commands to get system information for AIX

Posted on 2006-06-28
Last Modified: 2013-11-17
Dear experts,

   I would like to know as a regular unix user, how what commands can get the information of AIX 4.x and 5.x system
CPU clock speed (in MHz or GHz),
memory size (in MB or GB),
swap size (in MB or GB),
hard disk volume (in GB, not filesystem size)
System model (Such as J6700)
System Serial number (if possible)

   I want to put those commands into a script so end users can run it to get the information for the AIX they are login.
As root, I can get those information and I would like to know the commands for regular user.
Most important information is the CPU speed, physical memory size, swap size, and disk volume.

Thanks in advance.
Question by:wesly_chen
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Accepted Solution

JulieBouillon earned 280 total points
ID: 17003494

You can use the prtconf command to list your AIX hardware configuration, including CPU's, memory, adapters, disks and network. The prtconf command is available since AIX 4.3.3 (IIRC), and of course for AIX 5. If you are running older versions of AIX, here's a list of commands that can/could provide the same information:
 - lscfg [-v] -> devices (-v = verbose for microcode levels, etc)
 - lsdev -Cc adapter -> adapter cards
 - lsdev -Cc disk -> disks
 - lsdev -Cc processor -> CPU's
 - lsattr -El sys0 -> serial number, model number, memory
 - lsvg -o -> active volume groups
 - lsvg -p vgname -> disk drives in VG
 - lsvg -l  vgname -> LV's in VG
 - lslv  lvname -> LV detail
 - lslv -l lvname -> LV disk location
 - lspv -> disks
 - lspv -l hdisk# -> LV's residing on a disk
 - lsdev -Cc if -> List network interfaces

See the man pages for those commands. If you have prtconf on one of your server, you can have a look at it since it is only a shell script. You will then see example of how to use the previous commands.
LVL 38

Author Comment

ID: 17005327
prtconf is the right command I want. However, I've AIX which
"prtconf" doesn't show "Processor Clock Speed".
Any command can show CPU speed for AIX 4.3.x

Expert Comment

ID: 17005521
Indeed AIX 4.3 is rather old... Maybe this command:
lsattr -El proc0

where 0 is the number of your processor
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LVL 38

Author Comment

ID: 17005690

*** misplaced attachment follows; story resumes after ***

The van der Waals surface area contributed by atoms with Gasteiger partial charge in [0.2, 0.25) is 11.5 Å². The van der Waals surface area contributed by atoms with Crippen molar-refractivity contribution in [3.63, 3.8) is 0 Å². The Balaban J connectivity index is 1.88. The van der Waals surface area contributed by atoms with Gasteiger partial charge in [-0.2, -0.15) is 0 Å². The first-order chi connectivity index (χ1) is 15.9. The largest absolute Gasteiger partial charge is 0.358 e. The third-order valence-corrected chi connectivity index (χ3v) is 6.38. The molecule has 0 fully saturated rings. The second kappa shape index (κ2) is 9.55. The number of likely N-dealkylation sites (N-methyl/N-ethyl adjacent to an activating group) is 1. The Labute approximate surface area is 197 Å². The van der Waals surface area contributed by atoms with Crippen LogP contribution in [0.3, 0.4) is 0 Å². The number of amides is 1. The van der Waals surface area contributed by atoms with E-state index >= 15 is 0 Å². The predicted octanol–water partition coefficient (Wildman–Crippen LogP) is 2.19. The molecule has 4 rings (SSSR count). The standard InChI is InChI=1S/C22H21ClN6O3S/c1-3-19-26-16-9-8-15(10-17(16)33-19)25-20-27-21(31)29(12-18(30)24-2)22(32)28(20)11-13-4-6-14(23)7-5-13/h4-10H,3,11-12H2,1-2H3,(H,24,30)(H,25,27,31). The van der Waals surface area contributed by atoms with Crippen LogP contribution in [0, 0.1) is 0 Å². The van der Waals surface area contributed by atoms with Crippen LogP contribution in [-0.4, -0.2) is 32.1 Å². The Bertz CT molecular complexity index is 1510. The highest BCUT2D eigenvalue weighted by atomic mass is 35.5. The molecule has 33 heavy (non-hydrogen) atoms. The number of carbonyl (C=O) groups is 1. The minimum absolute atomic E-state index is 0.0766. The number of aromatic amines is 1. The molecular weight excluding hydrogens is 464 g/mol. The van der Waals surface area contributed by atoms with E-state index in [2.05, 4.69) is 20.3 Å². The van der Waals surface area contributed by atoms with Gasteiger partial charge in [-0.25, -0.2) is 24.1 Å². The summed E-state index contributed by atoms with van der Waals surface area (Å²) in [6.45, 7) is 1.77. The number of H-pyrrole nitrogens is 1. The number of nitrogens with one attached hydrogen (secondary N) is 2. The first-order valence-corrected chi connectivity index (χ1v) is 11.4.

> oslevel
> lsattr -El proc0
state enable         Processor state False
type  PowerPC_POWER3 Processor type  False

It shoe the CPU type, not the CPU clock speed.
> prtconf | grep "Processor Type"
Processor Type:  PowerPC_POWER3
LVL 62

Expert Comment

ID: 17006881
1) POSIX standard OS Version
 uname -a
2) AIX version and patchlevel
 oslevel -r
3) All devices
 lscfg -vp

> Any command can show CPU speed for AIX 4.3.x
For 604e-s found from feature codes, printed on CPU board

Assisted Solution

JulieBouillon earned 280 total points
ID: 17007746
Let's try this one:
typeset -i16 CPUSPEED=16#`lscfg -vp | grep "PS=" | tail -1 | cut -f2 -d'=' | cut -f1 -d','`
typeset -i MHZ=$CPUSPEED/1000000
echo $MHZ

lscfg -vp returns VPD data with device information
the grep get rid of unwanted lines, the tail keep the last line (you may have several lines), then we extract the CPU speed
The CPU speed is expressed in hexadecimal hence the typeset -i16=16#<hex value>
We convert the value to something more human readable
And finally display the value

Not tested under AIX 4.3 since I don't have such old config anymore. I hope it works.
If it's not working, I'm afraid we will need to use some kind of table to extrapolate the CPU speed.
LVL 62

Assisted Solution

gheist earned 20 total points
ID: 17010821
LVL 38

Author Comment

ID: 17012407
the script works.
lscfg -vp
also provide some more useful information.
LVL 38

Author Comment

ID: 17012510
Thanks very much.

The summary for my question:
prtconf : memory size, swap size, model, number of CPU, CPU clock (AIX 5.x above)
model : Model number
--For CPU clock spped --
typeset -i16 CPUSPEED=16#`lscfg -vp | grep "PS=" | tail -1 | cut -f2 -d'=' | cut -f1 -d','`
typeset -i MHZ=$CPUSPEED/1000000
echo $MHZ
lscfg -vp : for serial number and hardware configuration

Those IBM RS6000 machines we have are loaned from IBM as partnership.
They will upgrade them to AIX 5.3.x soon.

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